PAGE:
You may have considered the military as a way to help pay for medical school, but chances are that you’ll discover it’s much more than just a financial option once you join the Army medical team. We recently connected with U.S. Army Col. Michael D. Henry of the Medical Corps to learn about his educational background and his career as a Command Surgeon in the Special Operations community. Here is a snapshot of his story, in his own words.
From Boy Scout to U.S. Army Colonel
I enjoyed medicine and helping people since Boy Scouts – I really loved first aid. The desire to go to medical school was strengthened when I was in the Army and was called to a motor vehicle accident in Thailand and was frustrated that I could not do more for the victims. I then attended Marquette University and studied Finance on an ROTC scholarship.
I left active duty, went into business and took some prerequisites to apply for medical school. I was in the Army Health Professions Scholarship Program while in medical school at Howard University College of Medicine.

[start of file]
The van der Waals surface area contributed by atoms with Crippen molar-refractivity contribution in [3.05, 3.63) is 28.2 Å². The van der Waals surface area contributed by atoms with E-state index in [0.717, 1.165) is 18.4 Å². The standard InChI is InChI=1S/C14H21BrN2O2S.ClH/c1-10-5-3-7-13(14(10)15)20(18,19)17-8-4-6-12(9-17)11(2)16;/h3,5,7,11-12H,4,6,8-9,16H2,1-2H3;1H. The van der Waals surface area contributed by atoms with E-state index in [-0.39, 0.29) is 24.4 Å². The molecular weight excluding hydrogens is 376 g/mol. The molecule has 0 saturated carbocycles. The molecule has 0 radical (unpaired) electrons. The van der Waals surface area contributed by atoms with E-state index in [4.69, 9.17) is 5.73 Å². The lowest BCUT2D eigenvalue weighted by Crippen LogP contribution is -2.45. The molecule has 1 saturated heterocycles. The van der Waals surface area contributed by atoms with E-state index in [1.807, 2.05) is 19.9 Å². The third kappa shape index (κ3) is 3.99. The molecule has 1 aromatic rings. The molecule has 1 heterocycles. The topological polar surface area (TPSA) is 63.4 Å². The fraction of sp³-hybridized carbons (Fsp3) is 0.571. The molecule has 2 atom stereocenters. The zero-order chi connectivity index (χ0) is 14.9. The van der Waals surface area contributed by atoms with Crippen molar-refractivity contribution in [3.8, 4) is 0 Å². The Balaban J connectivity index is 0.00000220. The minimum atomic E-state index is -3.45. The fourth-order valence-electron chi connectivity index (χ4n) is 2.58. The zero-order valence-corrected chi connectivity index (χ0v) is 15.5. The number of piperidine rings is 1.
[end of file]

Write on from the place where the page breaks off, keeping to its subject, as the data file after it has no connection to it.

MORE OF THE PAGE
Choosing a Specialty That Serves the Whole Family
I chose Family Medicine because you can take care of the entire Army family. I really enjoy delivering babies and caring for pediatric patients and geriatrics. I have spent most of my career in operational medicine, which is a great field to practice medicine. I really like caring for the soldiers and their families where they work and where they live.
My job is to take care of the soldiers and families — their jobs are hard enough without having to worry about their health. I would advise anyone considering this field that every Commander and service member expects you to be the best in your field. So you need to be a great leader as well.
As a member of the American Academy of Family Practice, I read that journal regularly to stay up to date on happenings in the health care field. I also stay up to date through the Wilderness Medicine Association. As far as keeping up with my continuing medical education, I utilize online courses and attend conferences.
The advice that I give those considering this field: You need to balance work with your family life – you are not the only doctor in the Army. Always remember that if you are on empty, you can’t provide for anyone else.